These Extremely Uncomfortable Photographs Are Guaranteed to Make You Squirm
Take “pleasurable discomfort” in Ambera Wellmann’s darkly humorous juxtapositions.
Images courtesy of the artist.
Distorting reality and finding humor in commonplace things under the lens of absurdity is Ambera Wellmann's bag, without a doubt. You may reel in disgust or burst out laughing as she shifts the focus, alters the context, and changes your perceptions and expectations—all while thematically dealing with sexuality, body image, or something as simple and domestic as a banana. Yes, plenty of bananas.
"I think humor should be dark, and darkness should have humor. It is important to me that there be humor in there somewhere, because I believe in accessibility: humor is a vehicle for that. I never want to take things too seriously or definitively," Wellmann tells Creators. "Try not to do what you think the art world wants you to do, bring your world into the world of art."
Her Instagram, the sole place where her photographic and video work can be seen, began as a personal account where she did what most do—share photos of her amusing friends, as well as some self-promotion.
"One day for fun, I plunked an egg into the middle of a watermelon: it conjured a kind of irrational satisfaction but contained a visual logic that I wanted to continue exploring, probably because the sensation it produced was so similar to resolving a painting. It evolved from there."
Wellmann, a Nova Scotian currently based in Germany, is primarily a painter that also dabbles in porcelain sculpture, but her body of image-based work is growing.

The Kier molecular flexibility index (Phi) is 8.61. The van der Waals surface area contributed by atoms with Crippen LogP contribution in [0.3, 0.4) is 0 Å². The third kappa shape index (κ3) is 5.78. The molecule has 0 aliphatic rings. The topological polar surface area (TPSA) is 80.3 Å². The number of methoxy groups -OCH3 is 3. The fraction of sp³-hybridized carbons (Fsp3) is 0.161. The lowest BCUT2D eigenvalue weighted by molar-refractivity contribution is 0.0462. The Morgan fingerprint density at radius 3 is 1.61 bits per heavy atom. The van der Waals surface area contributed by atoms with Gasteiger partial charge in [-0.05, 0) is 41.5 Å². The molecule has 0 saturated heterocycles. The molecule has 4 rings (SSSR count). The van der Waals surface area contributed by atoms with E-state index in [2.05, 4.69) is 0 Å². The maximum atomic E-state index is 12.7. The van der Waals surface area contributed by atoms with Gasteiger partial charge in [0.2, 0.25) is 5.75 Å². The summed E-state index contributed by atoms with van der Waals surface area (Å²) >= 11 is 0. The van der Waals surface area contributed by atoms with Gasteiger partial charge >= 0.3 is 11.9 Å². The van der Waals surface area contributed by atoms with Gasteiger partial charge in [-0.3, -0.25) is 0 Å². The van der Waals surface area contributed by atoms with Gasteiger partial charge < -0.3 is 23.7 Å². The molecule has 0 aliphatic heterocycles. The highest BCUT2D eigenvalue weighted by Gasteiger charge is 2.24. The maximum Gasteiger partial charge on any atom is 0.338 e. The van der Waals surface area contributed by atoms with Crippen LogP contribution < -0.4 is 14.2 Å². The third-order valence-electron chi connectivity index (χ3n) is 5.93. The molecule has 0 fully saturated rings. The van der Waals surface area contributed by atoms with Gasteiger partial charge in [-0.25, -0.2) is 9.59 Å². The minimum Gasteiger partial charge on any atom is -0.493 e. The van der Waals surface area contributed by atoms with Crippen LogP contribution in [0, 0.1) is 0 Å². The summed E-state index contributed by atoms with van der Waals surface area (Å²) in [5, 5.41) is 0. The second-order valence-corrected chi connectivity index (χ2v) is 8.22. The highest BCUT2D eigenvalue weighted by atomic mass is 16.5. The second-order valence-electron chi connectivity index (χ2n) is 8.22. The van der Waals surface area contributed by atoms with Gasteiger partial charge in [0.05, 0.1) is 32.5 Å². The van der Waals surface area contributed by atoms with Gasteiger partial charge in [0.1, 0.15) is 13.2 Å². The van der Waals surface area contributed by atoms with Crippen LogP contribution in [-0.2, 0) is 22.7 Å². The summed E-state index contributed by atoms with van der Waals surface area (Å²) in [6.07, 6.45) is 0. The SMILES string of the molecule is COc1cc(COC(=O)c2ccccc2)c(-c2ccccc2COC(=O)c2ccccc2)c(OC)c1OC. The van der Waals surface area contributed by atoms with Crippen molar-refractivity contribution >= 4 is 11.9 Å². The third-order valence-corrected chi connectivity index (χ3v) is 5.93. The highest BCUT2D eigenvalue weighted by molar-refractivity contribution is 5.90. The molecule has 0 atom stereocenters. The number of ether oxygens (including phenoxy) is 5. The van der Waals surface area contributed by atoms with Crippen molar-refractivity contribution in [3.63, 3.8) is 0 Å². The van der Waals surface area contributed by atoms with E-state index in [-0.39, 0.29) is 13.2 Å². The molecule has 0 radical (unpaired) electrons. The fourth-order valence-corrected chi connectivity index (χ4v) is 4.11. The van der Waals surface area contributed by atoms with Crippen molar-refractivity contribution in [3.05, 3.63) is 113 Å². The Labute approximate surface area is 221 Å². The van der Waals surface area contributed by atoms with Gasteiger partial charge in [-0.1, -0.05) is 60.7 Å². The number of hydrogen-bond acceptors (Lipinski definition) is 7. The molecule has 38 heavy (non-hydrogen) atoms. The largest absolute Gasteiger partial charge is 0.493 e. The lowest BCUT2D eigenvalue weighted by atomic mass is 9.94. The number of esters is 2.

"I do not prefer one over the other, but I use them in tandem to generate a dialogue between the two and allow them to be mutually influential. The photographs and videos on Instagram aim to translate something irrational but palpable—how it feels to paint and how it feels to look at a painting. Painting for me is a kind of unusual glove: it makes you aware of the negative space between each finger," says Wellmann. "It produces a pleasurable discomfort—or discomfiting pleasure, and I use both mediums in a kind of cyclical process."
From the simple sexualization of a banana admiring itself in the mirror, to a Trump-esque wig atop a toilet, Wellmann invites her audience to turn an imaginative and cheeky eye to what are considered normal, everyday things that she cleverly delivers in extraordinary ways.
"When I'm taking photographs I like to use the things around me, objects that are quotidian, accessible and familiar - not just to me but to everyone. This usually ends up being food or my body," Wellmann explains. "I enjoy manipulating context and composition to defamiliarize these things and illuminate the conventions that structure our understanding of, or attraction to them. I try to make materials behave like something other than themselves."
"The photographs are taken quickly. An idea will pop into my head and I'll execute it as efficiently as possible, they are best when they're simple and direct. I work alone, but sometimes I need help. One time I had to build a very long wiener train to pull through a hotdog bun. That was a two-person job for sure."
Ambera Wellmann completed her BFA at the Nova Scotia College of Art and Design with an exchange semester at Cooper Union in NYC, and finished her MFA last year at the University of Guelph in Ontario. You can see more of her work on her Instagram page here, or her website.